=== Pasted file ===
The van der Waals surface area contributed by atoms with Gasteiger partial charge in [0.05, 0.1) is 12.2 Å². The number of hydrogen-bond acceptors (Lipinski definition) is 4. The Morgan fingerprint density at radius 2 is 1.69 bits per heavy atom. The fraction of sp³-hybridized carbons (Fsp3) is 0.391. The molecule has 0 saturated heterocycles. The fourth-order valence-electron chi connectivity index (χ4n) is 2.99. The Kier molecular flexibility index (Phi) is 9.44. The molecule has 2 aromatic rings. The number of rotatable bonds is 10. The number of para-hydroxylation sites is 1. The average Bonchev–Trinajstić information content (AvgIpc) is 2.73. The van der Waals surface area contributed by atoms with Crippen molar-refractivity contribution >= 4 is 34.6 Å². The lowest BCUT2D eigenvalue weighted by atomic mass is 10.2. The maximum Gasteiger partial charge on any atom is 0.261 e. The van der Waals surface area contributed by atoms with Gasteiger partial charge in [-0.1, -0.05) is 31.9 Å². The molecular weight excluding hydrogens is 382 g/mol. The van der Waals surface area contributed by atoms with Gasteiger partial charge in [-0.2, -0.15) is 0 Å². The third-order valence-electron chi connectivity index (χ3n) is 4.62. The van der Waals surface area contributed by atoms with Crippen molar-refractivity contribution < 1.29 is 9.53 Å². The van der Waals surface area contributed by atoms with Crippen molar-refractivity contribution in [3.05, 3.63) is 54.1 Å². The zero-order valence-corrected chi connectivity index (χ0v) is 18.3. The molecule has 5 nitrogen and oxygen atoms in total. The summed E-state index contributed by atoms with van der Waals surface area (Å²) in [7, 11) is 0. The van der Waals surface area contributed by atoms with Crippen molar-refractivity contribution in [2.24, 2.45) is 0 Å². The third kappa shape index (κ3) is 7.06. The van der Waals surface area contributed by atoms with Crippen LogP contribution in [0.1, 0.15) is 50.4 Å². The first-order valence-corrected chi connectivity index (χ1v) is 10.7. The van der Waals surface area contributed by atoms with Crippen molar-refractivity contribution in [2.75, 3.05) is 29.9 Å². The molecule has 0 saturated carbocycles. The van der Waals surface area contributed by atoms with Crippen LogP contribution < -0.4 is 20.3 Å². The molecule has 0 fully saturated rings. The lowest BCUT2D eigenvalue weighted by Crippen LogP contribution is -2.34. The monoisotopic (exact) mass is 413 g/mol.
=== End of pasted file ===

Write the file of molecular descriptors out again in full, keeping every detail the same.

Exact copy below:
The van der Waals surface area contributed by atoms with Gasteiger partial charge in [0.05, 0.1) is 12.2 Å². The number of hydrogen-bond acceptors (Lipinski definition) is 4. The Morgan fingerprint density at radius 2 is 1.69 bits per heavy atom. The fraction of sp³-hybridized carbons (Fsp3) is 0.391. The molecule has 0 saturated heterocycles. The fourth-order valence-electron chi connectivity index (χ4n) is 2.99. The Kier molecular flexibility index (Phi) is 9.44. The molecule has 2 aromatic rings. The number of rotatable bonds is 10. The number of para-hydroxylation sites is 1. The average Bonchev–Trinajstić information content (AvgIpc) is 2.73. The van der Waals surface area contributed by atoms with Crippen molar-refractivity contribution >= 4 is 34.6 Å². The lowest BCUT2D eigenvalue weighted by atomic mass is 10.2. The maximum Gasteiger partial charge on any atom is 0.261 e. The van der Waals surface area contributed by atoms with Gasteiger partial charge in [-0.1, -0.05) is 31.9 Å². The molecular weight excluding hydrogens is 382 g/mol. The van der Waals surface area contributed by atoms with Gasteiger partial charge in [-0.2, -0.15) is 0 Å². The third-order valence-electron chi connectivity index (χ3n) is 4.62. The van der Waals surface area contributed by atoms with Crippen molar-refractivity contribution < 1.29 is 9.53 Å². The van der Waals surface area contributed by atoms with Crippen molar-refractivity contribution in [3.05, 3.63) is 54.1 Å². The zero-order valence-corrected chi connectivity index (χ0v) is 18.3. The molecule has 5 nitrogen and oxygen atoms in total. The summed E-state index contributed by atoms with van der Waals surface area (Å²) in [7, 11) is 0. The van der Waals surface area contributed by atoms with Crippen molar-refractivity contribution in [2.24, 2.45) is 0 Å². The third kappa shape index (κ3) is 7.06. The van der Waals surface area contributed by atoms with Crippen LogP contribution in [0.1, 0.15) is 50.4 Å². The first-order valence-corrected chi connectivity index (χ1v) is 10.7. The van der Waals surface area contributed by atoms with Crippen molar-refractivity contribution in [2.75, 3.05) is 29.9 Å². The molecule has 0 saturated carbocycles. The van der Waals surface area contributed by atoms with Crippen LogP contribution < -0.4 is 20.3 Å². The molecule has 0 fully saturated rings. The lowest BCUT2D eigenvalue weighted by Crippen LogP contribution is -2.34. The monoisotopic (exact) mass is 413 g/mol.